5280 The Denver Magazine recently featured an article on “Everyday Environmentalists,” presenting over 40 ways to live greener. Pointing out that Coloradans are not as environmentally virtuous as we may think we are, the article featured excellent advice on such topics as home insulation, composting, gardening, biking–the usual and more. Some items were very detailed, such as the advice to buy a live Christmas tree instead of an artificial one, and then plant it outside. Readers who hike popular mountain trails were encouraged to go during the week so as to increase the likelihood that they will stay on the trail and minimize trail deterioration. Yes, yes, yes, I’m saying to myself as I read, but when do we get to the huge environmental impact of meat consumption?
Livestock agriculture is responsible for over half of greenhouse gas emissions–contrary to the article’s assertion that electricity is the largest source–and uses far more water than anything else humans do. You could save more water by not eating a pound of beef than you could save by not showering for a year. Not to mention the tons of manure livestock produce: have the 5280 staff ever driven past the feedlots in northeastern Colorado? According to “A Life Connected,” livestock agriculture nationwide creates enough manure to rebuild the entire Denver skyline out of poop every 24 hours.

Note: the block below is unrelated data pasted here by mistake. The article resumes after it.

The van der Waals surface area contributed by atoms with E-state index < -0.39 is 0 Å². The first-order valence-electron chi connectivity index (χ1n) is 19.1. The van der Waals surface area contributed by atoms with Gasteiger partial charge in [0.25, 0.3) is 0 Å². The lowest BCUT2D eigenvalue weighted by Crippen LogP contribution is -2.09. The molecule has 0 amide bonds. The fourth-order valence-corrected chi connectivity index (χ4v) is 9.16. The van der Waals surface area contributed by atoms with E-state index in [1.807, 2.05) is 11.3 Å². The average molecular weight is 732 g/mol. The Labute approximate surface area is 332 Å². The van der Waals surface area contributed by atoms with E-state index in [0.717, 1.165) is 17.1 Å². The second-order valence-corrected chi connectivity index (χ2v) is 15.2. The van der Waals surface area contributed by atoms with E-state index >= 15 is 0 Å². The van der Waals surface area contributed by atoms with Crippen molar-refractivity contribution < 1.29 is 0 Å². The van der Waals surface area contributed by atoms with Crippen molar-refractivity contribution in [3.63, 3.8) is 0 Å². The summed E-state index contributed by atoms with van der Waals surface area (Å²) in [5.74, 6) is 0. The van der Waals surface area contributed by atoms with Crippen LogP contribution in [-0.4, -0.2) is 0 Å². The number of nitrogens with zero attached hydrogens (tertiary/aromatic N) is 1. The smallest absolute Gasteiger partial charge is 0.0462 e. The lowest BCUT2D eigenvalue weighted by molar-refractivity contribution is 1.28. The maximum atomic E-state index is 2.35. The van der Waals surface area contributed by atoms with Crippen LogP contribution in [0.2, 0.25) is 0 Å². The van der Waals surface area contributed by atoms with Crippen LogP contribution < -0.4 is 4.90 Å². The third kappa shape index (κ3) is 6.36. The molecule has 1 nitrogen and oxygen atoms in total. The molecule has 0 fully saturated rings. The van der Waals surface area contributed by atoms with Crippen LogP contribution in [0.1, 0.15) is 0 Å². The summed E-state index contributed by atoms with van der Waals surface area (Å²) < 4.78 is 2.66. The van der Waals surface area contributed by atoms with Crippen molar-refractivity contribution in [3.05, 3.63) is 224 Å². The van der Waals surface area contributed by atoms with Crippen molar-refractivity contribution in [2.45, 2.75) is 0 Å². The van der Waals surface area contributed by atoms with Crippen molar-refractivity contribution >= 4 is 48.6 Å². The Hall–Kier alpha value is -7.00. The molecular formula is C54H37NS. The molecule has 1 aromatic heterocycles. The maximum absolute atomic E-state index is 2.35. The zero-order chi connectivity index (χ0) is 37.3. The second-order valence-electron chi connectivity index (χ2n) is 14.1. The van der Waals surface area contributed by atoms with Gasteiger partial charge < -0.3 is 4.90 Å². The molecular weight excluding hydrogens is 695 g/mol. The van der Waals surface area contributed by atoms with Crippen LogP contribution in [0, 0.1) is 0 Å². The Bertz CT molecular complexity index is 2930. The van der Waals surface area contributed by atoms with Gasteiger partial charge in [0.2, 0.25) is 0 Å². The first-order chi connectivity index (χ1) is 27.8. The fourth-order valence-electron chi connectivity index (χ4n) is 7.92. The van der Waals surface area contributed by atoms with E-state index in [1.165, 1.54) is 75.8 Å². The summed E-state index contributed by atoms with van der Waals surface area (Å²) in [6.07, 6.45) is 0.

In the 5280 article–a full eight pages of (mostly) small-print–meat gets exactly one sentence, about grass-fed beef. One sentence! Easily the most important thing Coloradans and everybody else can do to clean up the environment is to reduce–or ideally eliminate–the consumption of meat, eggs, and dairy products. Every meatless meal makes a measurable difference. Furthermore, making these dietary changes doesn’t require some new product or major political or corporate change. Individuals can do it one choice at a time in their own homes or at restaurants with nothing more complex than their forks.
While I don’t fault anyone for wanting to replace their Windex with vinegar and cornstarch, or renting a baler for their recyclables, let’s get real: livestock agriculture dwarfs every other human activity in terms of its destructive environmental impact. Changing our diet is far and away the “greenest” thing each of us can do.